Cordillera Light: Torres del Paine National Park, Chile (March 17, 2014). Here was a set of circumstances where I thought everything would come together perfectly: a composition I really liked and approaching light at sunrise. The light, however, never really happened. This was taken moments before the light should have erupted over the scene, a faint blush of alpenglow on the upper peaks and clouds, but quickly faded to grey.

Canon EOS 5D Mark III, Canon EF16-35mm f/2.8L II USM @ 25mm, 2 seconds @ f/16, ISO 100

 

Essential: Deadvlei, Namibia (June 15, 2014). It’s no coincidence that three of my top ten favorites in 2014 come from Namibia. This country is a photographer’s paradise. Can you believe we still have a few spots open for my Wild Namibia photography tours in 2015?

Canon EOS 5D Mark III, Canon EF70-200mm f/4L USM @ 94mm, 1/15 second @ f/13, ISO 100

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Vignettes from Namibia: Sossusvlei and Deadvlei

The Sossusvlei and Deadvlei areas of Namibia’s Namib-Naukluft National Park are true photographer’s paradises. I know this sounds like hyperbole and many locations are referred to as such, but in this case the claim really is true. The largest, most majestic sand dunes in the world reside here, as well as a surreal forest of dead camel thorn trees and a modest amount of wildlife too. Here are a sample of images from this area captured in May and June of this year. By the way, openings for the Wild Namibia Photo Tours 2015 are still available.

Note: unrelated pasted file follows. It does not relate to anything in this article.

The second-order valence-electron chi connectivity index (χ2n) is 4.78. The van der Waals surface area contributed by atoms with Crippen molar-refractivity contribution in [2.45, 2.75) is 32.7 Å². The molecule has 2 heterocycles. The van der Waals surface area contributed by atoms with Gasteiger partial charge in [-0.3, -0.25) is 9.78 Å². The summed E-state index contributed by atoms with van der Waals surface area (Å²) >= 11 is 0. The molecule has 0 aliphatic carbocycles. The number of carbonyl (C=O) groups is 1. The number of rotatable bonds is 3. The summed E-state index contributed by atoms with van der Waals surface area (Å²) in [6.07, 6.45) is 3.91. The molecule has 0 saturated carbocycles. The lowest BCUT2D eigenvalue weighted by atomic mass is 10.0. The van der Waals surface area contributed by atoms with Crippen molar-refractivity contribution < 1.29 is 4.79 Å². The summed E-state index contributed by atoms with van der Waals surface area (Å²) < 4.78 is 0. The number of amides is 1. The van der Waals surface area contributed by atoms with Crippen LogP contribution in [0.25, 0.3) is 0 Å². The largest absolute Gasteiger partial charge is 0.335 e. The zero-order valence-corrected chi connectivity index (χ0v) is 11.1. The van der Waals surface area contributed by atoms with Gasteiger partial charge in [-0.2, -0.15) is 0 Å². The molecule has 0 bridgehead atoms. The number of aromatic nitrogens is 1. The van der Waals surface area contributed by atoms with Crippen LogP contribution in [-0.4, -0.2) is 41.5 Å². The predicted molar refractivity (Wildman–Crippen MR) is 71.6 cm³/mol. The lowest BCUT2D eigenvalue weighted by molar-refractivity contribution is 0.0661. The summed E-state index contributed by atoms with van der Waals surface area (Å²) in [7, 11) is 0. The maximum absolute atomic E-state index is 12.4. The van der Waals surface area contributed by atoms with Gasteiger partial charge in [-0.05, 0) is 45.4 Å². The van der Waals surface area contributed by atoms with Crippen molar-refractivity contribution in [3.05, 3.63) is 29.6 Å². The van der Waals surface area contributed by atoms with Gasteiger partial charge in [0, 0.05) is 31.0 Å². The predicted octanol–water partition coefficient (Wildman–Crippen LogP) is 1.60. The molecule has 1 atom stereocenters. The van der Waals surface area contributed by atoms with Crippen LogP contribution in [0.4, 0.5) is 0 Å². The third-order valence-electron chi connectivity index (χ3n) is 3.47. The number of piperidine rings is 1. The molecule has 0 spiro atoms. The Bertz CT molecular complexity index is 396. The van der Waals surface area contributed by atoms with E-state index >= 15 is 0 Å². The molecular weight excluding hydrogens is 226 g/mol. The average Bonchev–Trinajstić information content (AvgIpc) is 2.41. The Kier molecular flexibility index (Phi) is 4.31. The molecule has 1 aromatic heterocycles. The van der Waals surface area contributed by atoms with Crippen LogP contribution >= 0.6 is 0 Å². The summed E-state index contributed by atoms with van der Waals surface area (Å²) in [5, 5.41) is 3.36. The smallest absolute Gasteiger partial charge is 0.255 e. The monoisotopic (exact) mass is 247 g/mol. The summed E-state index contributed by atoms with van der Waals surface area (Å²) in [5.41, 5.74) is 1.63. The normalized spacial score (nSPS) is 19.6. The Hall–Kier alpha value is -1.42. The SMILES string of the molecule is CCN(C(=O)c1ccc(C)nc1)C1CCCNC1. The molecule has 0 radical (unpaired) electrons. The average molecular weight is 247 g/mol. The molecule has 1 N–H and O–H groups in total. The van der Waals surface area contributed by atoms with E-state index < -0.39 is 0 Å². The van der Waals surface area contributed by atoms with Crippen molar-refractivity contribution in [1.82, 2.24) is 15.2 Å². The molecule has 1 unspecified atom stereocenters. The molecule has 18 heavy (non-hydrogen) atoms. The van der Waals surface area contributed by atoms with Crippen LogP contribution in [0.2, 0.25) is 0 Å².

“Sweet Spot” Deadvlei, Namibia. Canon EOS 5D Mark III, Canon EF 70-200mm f/4L USM @ 93mm, 1/15 second @ f/11, ISO 100. Multiple exposures taken at various distances and focus stacked in Adobe Photoshop CC. As darkness fell over the Deadvlei pan, I caught the last bit of light on the dunes while using one tree as a frame for another.

“Sossusvlei” Canon EOS 5D Mark III, Canon EF 70-200mm f/4L USM @ 200mm, 1/320 second @ f/10, ISO 320. These dunes are the biggest in the world and yes, they are just as impressive in person.

“Casting Shadows” Deadvlei, Namibia. Canon EOS 5D Mark III, Canon EF16-35mm f/2.8L II USM @ 16mm, 1/60 second @ f/20, ISO 125.  Shadows create powerful radial lines across the hard clay pan of Deadvlei.

“Halloween Trees” Deadvlei, Namibia. Canon EOS 5D Mark III, Canon EF24-105mm f/4L IS USM @ 105mm, 1/50 second @ f/11, ISO 200.  When the dunes throw their shadows over the pan, the trees are transformed into frightening, nightmarish figures.

 

“Clean Cut” Namib Naukluft National Park, Namibia. Canon EOS 5D Mark III, Canon EF 200-400mm f/4L IS USM EXT @ 560mm, 1/80 second @ f/11, ISO 320. 560mm? Who ever said that super telephoto lenses were only for wildlife?

“Black Backed Jackel” Sossusvlei, Namibia. Canon EOS 5D Mark III, EF16-35mm f/2.8L II USM @ 33mm, 1/160 second @ f/14, ISO 125, fill flash. 33mm? And who said wide-angle lenses were only for landscapes?

“Isolation” Deadvlei, Namibia. Canon EOS 5D Mark III, Canon EF 70-200mm f/4L USM @ 70mm, 1/30 second @ f/11, ISO 100. Complex compositions are visually engaging and challenging but sometimes simple delivers a stronger emotional punch.